In the last few years, Artificial Intelligence (AI) has been breaking ground within the $3 trillion healthcare sector. The AI helps accelerate drug discoveries and supports human providers to provide faster service by taking over their routine tasks and flagging them for review if any abnormalities are detected.
In the United Kingdom (UK), the National Health Service (NHS) is trialing a chatbot to provide non-emergency help as an alternative to a human helpline. The chatbot is a product of the UK startup Babylon. It has drawn a lot of criticism and privacy concerns. However, suppose Babylon can address the concerns and prove the value it can bring into the NHS. Then, it will help reduce the human resources needed for non-emergencies and hopefully strengthen the resources needed for emergencies.
Current AI healthcare trends
AI in Disease Diagnosis:
Diabetes and Cardiovascular Disease (CVD) are the leading causes of death around the world. Early detection, improved treatment, and active monitoring can save lives. Our startup, Avidhrt (www.avidhrt.com), uses AI to detect abnormalities in cardiac rhythm, body temperature, pulse oximetry, and blood oxygen level to identify arrhythmias and CVDs.
AI in Radiology:
Artificial Intelligence brings a faster way to detect abnormalities in CT scans such as breast cancer detection. For example, the AI models can go through the patient's history, the CT scan, and improve the efficiency and accuracy of detecting breast cancer and its treatment.
AI in Psychiatry:
There is an increasing trend in demand for psychiatrists. According to Time's article , the psychiatrists can benefit from AI by using it to analyze data and detect trends and warning signs that he or she may not notice due to overburden.
AI in Telehealth:
The telemedicine's demand has grown exponentially due to the COVID-19 pandemic, and countries are adapting by removing barriers and facilitating care using standard communication technologies. For example, the U.S. Department of Health & Human Services waived penalties for HIPAA violations for providers providing good faith services using traditional communications technologies. We believe the increase in telehealth demand will increase AI innovations in radiology, pathology, dermatology, and psychiatry.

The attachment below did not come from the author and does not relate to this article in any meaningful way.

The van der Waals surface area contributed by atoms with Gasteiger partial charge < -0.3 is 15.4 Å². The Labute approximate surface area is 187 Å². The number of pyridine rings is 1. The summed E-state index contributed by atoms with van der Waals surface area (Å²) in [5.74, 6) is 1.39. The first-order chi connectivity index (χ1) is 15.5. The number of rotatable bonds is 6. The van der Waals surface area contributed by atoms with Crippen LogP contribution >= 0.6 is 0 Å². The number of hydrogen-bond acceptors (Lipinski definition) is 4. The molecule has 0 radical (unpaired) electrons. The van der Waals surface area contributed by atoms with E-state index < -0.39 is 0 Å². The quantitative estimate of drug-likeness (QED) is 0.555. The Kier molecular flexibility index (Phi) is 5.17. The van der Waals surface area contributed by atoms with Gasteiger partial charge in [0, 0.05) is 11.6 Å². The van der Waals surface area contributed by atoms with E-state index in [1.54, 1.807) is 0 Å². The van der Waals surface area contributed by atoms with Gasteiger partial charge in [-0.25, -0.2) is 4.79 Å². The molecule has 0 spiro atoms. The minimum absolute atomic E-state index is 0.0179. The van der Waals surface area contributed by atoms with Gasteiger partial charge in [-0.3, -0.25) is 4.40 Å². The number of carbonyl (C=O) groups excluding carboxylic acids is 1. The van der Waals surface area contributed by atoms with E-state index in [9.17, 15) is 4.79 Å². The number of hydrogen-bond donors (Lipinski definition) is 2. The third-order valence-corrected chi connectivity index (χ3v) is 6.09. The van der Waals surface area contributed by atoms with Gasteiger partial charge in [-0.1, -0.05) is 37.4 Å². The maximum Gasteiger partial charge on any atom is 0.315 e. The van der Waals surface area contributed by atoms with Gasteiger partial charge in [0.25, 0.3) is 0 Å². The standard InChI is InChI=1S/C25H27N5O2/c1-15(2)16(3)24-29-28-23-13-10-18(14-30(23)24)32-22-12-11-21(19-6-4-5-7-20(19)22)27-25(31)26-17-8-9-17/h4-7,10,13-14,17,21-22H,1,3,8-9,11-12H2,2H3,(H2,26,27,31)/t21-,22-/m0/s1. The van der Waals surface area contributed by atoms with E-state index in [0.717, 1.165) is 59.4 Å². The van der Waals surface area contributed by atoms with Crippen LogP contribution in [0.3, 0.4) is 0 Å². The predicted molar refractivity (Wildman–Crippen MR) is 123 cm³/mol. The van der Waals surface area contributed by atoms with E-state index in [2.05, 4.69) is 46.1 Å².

AI and Drug Interactions:
Nowadays, with the advancement of Natural Language Processing (NLP) techniques and speed, AI can detect drug interactions before prescribing drugs to patients. The NLP technology can scan drugs' warnings and publications and cross-check interactions with patient data and help the provider to prescribe safe and effective drugs.
The application of AI in healthcare has shown promising results both for patients and providers. Innovation in AI can improve the speed of detection, accurate treatment, and help to increase the quality of service.
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Global health workforce shortage to reach 12.9 million in coming decades. (2013, November 11). Available at (https://www.who.int/mediacentre/news/releases/2013/health-workforce-shortage/en/)
Vincent, J. (2017, Jan 4). The UK's National Health Service is testing out a medical chatbot as a non-emergency helpline, Available at https://www.theverge.com/2017/1/4/14168312/uk-nhs-babylon-medical-chatbot-helpline
Leon, B. ( 2015, Oct 10). Diabetes and cardiovascular disease: Epidemiology, biological mechanisms, treatment recommendations and future research, Available at https://www.ncbi.nlm.nih.gov/pmc/articles/PMC4600176/
Jamie Ducharme (2019, Nov 20), Artificial Intelligence Could Help Solve America's Impending Mental Health Crisis, Available at https://time.com/5727535/artificial-intelligence-psychiatry/
Kate Clark, 'The promise is real': Inside the burgeoning AI-healthcare ecosystem, Available at https://pitchbook.com/news/articles/the-promise-is-real-inside-the-burgeoning-ai-healthcare-ecosystem